China railways plans biggest-ever investment in new rail for 2019

China is planning to invest a record $125bn in rail this year as the government looks to cushion the impact of slower economic growth. This would be 6% more than was spent last year, and 10% more than was originally planned, according to a report in the Nikkei Asian Review.

The Nikkei notes that the Chinese government expanded rail spending after the 2008 financial crash, but that investment declined after the 2011 bullet train collision and derailment in Zhejiang Province which left 40 people dead. Investment has been around $120bn since 2014.

The increase in spending comes as official figures, released today, show that the Chinese economy grew by 6.4% in the last quarter of 2018, the lowest rate since the global financial crisis of 2008. This has triggered demand stimulus measures from the government, including an acceleration in construction projects, as well as cutting taxes and boosting the money supply by tweaking banking rules.

It also comes after figures showed a rapid slowdown in investment in the country’s fixed assets. The South China Morning Post reported earlier this month that this had slowed to a decade low of 5.9% in the first 11 months of 2018.

China Railway’s annual plan envisages a 45% rise in new projects, resulting in the addition of 6,800km to the total network. High-speed rail will be expanded by 3,200km, which is more than is currently being operated in by (in order of size) Spain, Japan, Germany or France.

The use of rail to bolster domestic demand means that Beijing is now well ahead of its schedule to build 30,000km of high-speed railway lines by 2020.

Among the new lines under consideration is a conventional link through the mountainous terrain between Chongqing and Yunnan,

Projects to be undertaken after 2019 include a second railway from Sichuan to Tibet, a 1,700km line that poses huge engineering challenges, and may cost as much as $36bn.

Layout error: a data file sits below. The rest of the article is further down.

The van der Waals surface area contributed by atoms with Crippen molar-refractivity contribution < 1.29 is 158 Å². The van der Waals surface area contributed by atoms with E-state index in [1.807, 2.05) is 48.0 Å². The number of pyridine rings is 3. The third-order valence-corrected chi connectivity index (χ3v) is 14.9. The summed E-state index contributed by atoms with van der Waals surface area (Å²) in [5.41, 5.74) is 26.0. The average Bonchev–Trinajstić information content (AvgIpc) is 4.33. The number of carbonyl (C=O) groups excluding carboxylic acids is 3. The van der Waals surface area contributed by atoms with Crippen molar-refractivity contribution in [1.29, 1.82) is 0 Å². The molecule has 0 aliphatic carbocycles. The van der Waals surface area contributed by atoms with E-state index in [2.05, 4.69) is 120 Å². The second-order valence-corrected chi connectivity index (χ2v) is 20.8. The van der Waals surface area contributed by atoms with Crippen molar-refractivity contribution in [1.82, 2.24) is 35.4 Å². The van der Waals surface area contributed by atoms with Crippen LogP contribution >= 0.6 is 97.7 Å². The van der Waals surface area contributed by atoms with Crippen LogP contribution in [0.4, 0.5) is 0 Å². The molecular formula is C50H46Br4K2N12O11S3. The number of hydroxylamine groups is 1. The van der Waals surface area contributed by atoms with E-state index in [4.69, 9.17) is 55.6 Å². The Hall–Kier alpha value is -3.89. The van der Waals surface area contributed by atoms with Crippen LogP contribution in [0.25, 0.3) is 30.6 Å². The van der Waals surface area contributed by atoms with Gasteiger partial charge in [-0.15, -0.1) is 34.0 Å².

Other planned projects include lines between Hunan and Jiangxi, Chongqing and Sichuan Province and the Xiong’an New Area and Henan.

The Nikkei notes that this expansion is not without economic dangers: China Railway’s total debt burden exceeds $735bn. In August last year, the Financial Times quoted Professor Zhao Jian of Beijing Jiaotong University, who said China Railway’s overall debts will grow to about $1.2tr by 2020.

Image: The Shanghai maglev train, which travels at a top speed of 430km/h (Alex Needham/Public domain)

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  1. Whilst 1.2 trillion dollars in debt, for Chinese rail, sounds like a lot of money, that’s 1% of global government debt, for access of around a billion people to rail passenger transportation. 1 in 7 people globally, at a time of very low global interest rates, with a high probability of repayment, due to rail fares, this in a time of falling prices for renewable electricity, electricity powers most Chinese passenger rail traffic. Further high speed rail, frees up the freight rail lines, less time of trains blocking lines, better track, speeding up freight. Dedicated passenger lines, completely free up freight lines, China has a lower aviation, road fuel import bill, due to high speed and suburban rail, I’m aware that some lines don’t make sense economically.

    But most do, as does the Belt Road, strategically for China, faster freight and later high speed rail passenger traffic, means goods to customers, at similar prices to sea shipping, faster. Witnesses what’s happening in Cambodia, expanding Han Chinese population in Sihanoukville, with sewage treatment, road, rent, food prices and garbage problems, because of the speed of the expansion of the city. We can take the example of the connection between London and Europe, now high speed, all the way to the city centre, there are now more passengers using that line, than flying to Europe, from London.

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